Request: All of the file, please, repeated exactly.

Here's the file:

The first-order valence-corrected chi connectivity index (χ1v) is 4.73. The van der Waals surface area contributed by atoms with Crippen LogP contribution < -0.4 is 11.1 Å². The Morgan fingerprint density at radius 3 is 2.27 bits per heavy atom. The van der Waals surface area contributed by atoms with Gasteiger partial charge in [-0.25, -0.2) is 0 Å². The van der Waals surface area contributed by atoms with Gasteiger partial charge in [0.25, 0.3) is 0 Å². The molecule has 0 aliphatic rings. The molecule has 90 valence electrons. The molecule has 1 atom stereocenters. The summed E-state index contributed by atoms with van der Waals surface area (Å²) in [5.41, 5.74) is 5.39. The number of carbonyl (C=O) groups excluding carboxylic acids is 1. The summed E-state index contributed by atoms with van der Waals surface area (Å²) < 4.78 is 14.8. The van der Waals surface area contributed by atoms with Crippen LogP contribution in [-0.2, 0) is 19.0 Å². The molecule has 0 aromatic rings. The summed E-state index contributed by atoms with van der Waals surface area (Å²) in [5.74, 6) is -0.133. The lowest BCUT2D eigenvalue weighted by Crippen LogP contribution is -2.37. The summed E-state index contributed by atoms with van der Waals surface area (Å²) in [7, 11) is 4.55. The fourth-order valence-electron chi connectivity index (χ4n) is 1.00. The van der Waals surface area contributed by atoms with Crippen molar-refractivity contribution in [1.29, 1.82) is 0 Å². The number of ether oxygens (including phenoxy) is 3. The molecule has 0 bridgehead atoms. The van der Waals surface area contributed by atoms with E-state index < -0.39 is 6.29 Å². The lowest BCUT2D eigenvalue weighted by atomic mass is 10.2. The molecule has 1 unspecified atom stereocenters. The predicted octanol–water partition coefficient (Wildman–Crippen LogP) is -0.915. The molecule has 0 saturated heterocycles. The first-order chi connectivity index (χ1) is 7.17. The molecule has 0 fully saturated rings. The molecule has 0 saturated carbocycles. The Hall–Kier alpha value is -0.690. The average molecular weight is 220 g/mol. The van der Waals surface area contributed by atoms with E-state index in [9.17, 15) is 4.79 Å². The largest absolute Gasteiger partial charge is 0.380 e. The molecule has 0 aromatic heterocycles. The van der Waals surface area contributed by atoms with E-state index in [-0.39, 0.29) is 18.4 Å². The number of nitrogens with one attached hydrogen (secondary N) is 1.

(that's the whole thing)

The first-order valence-corrected chi connectivity index (χ1v) is 4.73. The van der Waals surface area contributed by atoms with Crippen LogP contribution < -0.4 is 11.1 Å². The Morgan fingerprint density at radius 3 is 2.27 bits per heavy atom. The van der Waals surface area contributed by atoms with Gasteiger partial charge in [-0.25, -0.2) is 0 Å². The van der Waals surface area contributed by atoms with Gasteiger partial charge in [0.25, 0.3) is 0 Å². The molecule has 0 aliphatic rings. The molecule has 90 valence electrons. The molecule has 1 atom stereocenters. The summed E-state index contributed by atoms with van der Waals surface area (Å²) in [5.41, 5.74) is 5.39. The number of carbonyl (C=O) groups excluding carboxylic acids is 1. The summed E-state index contributed by atoms with van der Waals surface area (Å²) < 4.78 is 14.8. The van der Waals surface area contributed by atoms with Crippen LogP contribution in [-0.2, 0) is 19.0 Å². The molecule has 0 aromatic rings. The summed E-state index contributed by atoms with van der Waals surface area (Å²) in [5.74, 6) is -0.133. The lowest BCUT2D eigenvalue weighted by Crippen LogP contribution is -2.37. The summed E-state index contributed by atoms with van der Waals surface area (Å²) in [7, 11) is 4.55. The fourth-order valence-electron chi connectivity index (χ4n) is 1.00. The van der Waals surface area contributed by atoms with Crippen molar-refractivity contribution in [1.29, 1.82) is 0 Å². The number of ether oxygens (including phenoxy) is 3. The molecule has 0 bridgehead atoms. The van der Waals surface area contributed by atoms with E-state index < -0.39 is 6.29 Å². The lowest BCUT2D eigenvalue weighted by atomic mass is 10.2. The molecule has 1 unspecified atom stereocenters. The predicted octanol–water partition coefficient (Wildman–Crippen LogP) is -0.915. The molecule has 0 saturated heterocycles. The first-order chi connectivity index (χ1) is 7.17. The molecule has 0 fully saturated rings. The molecule has 0 saturated carbocycles. The Hall–Kier alpha value is -0.690. The average molecular weight is 220 g/mol. The van der Waals surface area contributed by atoms with E-state index in [9.17, 15) is 4.79 Å². The largest absolute Gasteiger partial charge is 0.380 e. The molecule has 0 aromatic heterocycles. The van der Waals surface area contributed by atoms with E-state index in [-0.39, 0.29) is 18.4 Å². The number of nitrogens with one attached hydrogen (secondary N) is 1.